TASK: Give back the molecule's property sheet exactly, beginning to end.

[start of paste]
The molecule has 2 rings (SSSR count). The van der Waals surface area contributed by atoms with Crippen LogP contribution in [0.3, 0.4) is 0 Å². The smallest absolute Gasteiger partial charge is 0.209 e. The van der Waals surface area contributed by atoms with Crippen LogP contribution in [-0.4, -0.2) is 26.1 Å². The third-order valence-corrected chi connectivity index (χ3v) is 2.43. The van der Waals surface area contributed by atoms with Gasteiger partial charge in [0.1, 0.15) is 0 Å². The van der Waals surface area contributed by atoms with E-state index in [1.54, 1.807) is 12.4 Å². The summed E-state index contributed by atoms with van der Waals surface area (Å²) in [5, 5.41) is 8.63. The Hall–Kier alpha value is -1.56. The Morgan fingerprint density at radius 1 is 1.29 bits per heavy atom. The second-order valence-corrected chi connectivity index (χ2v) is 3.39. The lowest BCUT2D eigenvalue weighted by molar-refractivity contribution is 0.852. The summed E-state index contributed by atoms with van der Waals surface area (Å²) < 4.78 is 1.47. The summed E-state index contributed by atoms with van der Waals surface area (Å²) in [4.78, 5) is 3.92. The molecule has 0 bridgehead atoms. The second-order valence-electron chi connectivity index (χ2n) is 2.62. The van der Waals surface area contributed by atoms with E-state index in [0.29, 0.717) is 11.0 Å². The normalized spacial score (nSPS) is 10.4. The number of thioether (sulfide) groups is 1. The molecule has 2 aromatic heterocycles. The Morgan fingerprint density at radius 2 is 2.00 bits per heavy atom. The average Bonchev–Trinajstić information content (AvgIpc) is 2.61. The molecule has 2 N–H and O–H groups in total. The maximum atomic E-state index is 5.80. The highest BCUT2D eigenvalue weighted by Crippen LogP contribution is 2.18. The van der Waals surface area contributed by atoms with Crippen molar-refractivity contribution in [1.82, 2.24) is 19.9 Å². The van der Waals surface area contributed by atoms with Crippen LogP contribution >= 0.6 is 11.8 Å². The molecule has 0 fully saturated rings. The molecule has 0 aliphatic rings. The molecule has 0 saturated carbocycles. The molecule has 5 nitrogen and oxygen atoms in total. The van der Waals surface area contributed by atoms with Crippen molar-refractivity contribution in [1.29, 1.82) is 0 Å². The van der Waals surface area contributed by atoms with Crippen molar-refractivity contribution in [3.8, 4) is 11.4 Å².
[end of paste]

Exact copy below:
The molecule has 2 rings (SSSR count). The van der Waals surface area contributed by atoms with Crippen LogP contribution in [0.3, 0.4) is 0 Å². The smallest absolute Gasteiger partial charge is 0.209 e. The van der Waals surface area contributed by atoms with Crippen LogP contribution in [-0.4, -0.2) is 26.1 Å². The third-order valence-corrected chi connectivity index (χ3v) is 2.43. The van der Waals surface area contributed by atoms with Gasteiger partial charge in [0.1, 0.15) is 0 Å². The van der Waals surface area contributed by atoms with E-state index in [1.54, 1.807) is 12.4 Å². The summed E-state index contributed by atoms with van der Waals surface area (Å²) in [5, 5.41) is 8.63. The Hall–Kier alpha value is -1.56. The Morgan fingerprint density at radius 1 is 1.29 bits per heavy atom. The second-order valence-corrected chi connectivity index (χ2v) is 3.39. The lowest BCUT2D eigenvalue weighted by molar-refractivity contribution is 0.852. The summed E-state index contributed by atoms with van der Waals surface area (Å²) < 4.78 is 1.47. The summed E-state index contributed by atoms with van der Waals surface area (Å²) in [4.78, 5) is 3.92. The molecule has 0 bridgehead atoms. The second-order valence-electron chi connectivity index (χ2n) is 2.62. The van der Waals surface area contributed by atoms with E-state index in [0.29, 0.717) is 11.0 Å². The normalized spacial score (nSPS) is 10.4. The number of thioether (sulfide) groups is 1. The molecule has 2 aromatic heterocycles. The Morgan fingerprint density at radius 2 is 2.00 bits per heavy atom. The average Bonchev–Trinajstić information content (AvgIpc) is 2.61. The molecule has 2 N–H and O–H groups in total. The maximum atomic E-state index is 5.80. The highest BCUT2D eigenvalue weighted by Crippen LogP contribution is 2.18. The van der Waals surface area contributed by atoms with Crippen molar-refractivity contribution in [1.82, 2.24) is 19.9 Å². The van der Waals surface area contributed by atoms with Crippen LogP contribution >= 0.6 is 11.8 Å². The molecule has 0 fully saturated rings. The molecule has 0 aliphatic rings. The molecule has 0 saturated carbocycles. The molecule has 5 nitrogen and oxygen atoms in total. The van der Waals surface area contributed by atoms with Crippen molar-refractivity contribution in [1.29, 1.82) is 0 Å². The van der Waals surface area contributed by atoms with Crippen molar-refractivity contribution in [3.8, 4) is 11.4 Å².